Sales Proposal Template
1. Cover Sheet (when binding or printing) with confidentiality statement on this page or next one 2. Table of Contents (may not be necessary) 3. Executive Summary – one to two pages maximum. The purpose of this summary is to clearly state the problem, the impact of the problem, the recommended solution, the impact of the solution, the investment, and the next steps. This section of the proposal is the most important to the business executives. 4. Project Technical Brief – one to two pages about the technical details of the project. This is where you can list all of the options for the solution, illustrations of the end product, and any relevant charts. Link to the Detailed Scope of Work, if applicable. 5. Financial Investment -- no more than two pages. You may choose to put a timeline here or in the Technical Brief. a. Three options with clever, creative titles – highlight the one you recommend b. Support contract options for the end product c. Payment terms matched to milestones for the project 6. Deliverables – these are the measures of success for the project. Make sure they are clearly specified and measurable – there should not be any phrase such as “meets with the approval of the customer”. Match a timeline to these. 7. Customer Responsibilities and Assumptions about the Project – This is an area where you have the opportunity to detail what you need in order to be successful and what you understand, technically, about it. a. “Services Not Covered by this Proposal” – Companies often do not list what is not going to be provided. This section is especially important if subjective matters, such as visual design, are involved. Sometimes this can be combined with the “Assumptions” section. An example of language in this section is: “our company will provide up to three prototype designs. Any designs above and beyond these three will be subject to a fee of ___.” 8. Signature Page – both parties and initials on each page 9. “Client Viewable” Scope of Work – does not contain any “secret sauce” and I only recommend this if the customer requires it as part of the proposal. This would be the full scope of a detailed -1COPYRIGHT 2007 Bill Dotson and Dotson Ventures LLC http://billdotson.com // +1-859-361-4464 // firstname.lastname@example.org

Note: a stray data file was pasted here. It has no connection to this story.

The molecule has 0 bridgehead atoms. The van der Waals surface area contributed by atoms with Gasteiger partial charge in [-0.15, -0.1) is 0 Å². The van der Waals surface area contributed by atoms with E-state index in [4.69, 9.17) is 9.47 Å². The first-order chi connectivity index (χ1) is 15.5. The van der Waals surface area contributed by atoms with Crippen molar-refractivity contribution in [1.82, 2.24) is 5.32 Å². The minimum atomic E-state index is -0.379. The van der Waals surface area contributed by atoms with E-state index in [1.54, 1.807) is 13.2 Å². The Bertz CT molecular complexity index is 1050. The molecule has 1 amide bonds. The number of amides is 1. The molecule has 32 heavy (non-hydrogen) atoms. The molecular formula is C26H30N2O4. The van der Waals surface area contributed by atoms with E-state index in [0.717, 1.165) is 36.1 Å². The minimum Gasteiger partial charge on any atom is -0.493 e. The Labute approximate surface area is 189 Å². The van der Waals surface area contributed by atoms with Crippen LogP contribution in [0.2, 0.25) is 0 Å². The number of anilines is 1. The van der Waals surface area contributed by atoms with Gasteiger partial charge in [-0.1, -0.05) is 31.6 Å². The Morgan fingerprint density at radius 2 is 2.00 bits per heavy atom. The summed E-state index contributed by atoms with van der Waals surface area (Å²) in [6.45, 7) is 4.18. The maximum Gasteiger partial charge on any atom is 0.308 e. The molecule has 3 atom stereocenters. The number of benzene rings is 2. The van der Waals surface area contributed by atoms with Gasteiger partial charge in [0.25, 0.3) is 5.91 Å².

project. If the work is simple, the Project Technical Brief may be enough. This is where you include wireframes, sketches, functional specs, etc. 10. Company Marketing Materials relevant to the proposal 11. Terms & Conditions When building the proposal here are some ideas to keep in mind: Recommend one of the project options in the Executive Summary Every proposal should list why your company’s proposal is different than other companies bidding on the project. If you do not know if your delivery will be different, then you may choose to exclude this. Always number your pages Could proposals have guarantees? Could proposals have penalties for being late and bonuses for being early? Print proposals on a nice paper stock and FedEx a copy to the people who are on the decision committee Could you add graphic sketches of the product you provide in the project (if the project size warrants it)? This could really separate your proposals from many businesses. Add the buyer’s name to the product sketch so its branded. Don’t forget charts and lists of benefits. They draw one’s eye to key information in a sea of prose and can be reused in presentations to the customer/prospect. Present the proposal in person or via web conferencing when possible (see below for more information) Add some color. This should come in the illustration, but that’s not the only place. Use colored headers, charts, etc. Colors communicate emotion and style. The just-released Office 2007 does a good job allowing one to be creative even if you are not normally the creative type. Have samples of deliverables ready to show a customer/prospect. These are wonderful visual aids to help set expectations and lower the sense of risk. For instance, many projects state that you will provide documentation. What sort of documentation? How does it look? Speaking of documentation, is the primary operator of the product a native English speaker?) When offering training, offer to record it and deliver it on DVD or through the web. If you do this, you will again set yourself apart without great expense. If you choose to deliver it through COPYRIGHT 2007 Bill Dotson and Dotson Ventures LLC http://billdotson.com // +1-859-361-4464 // email@example.com
the web, you can use the web page to also make the person aware of your other services and news.
COPYRIGHT 2007 Bill Dotson and Dotson Ventures LLC http://billdotson.com // +1-859-361-4464 // firstname.lastname@example.org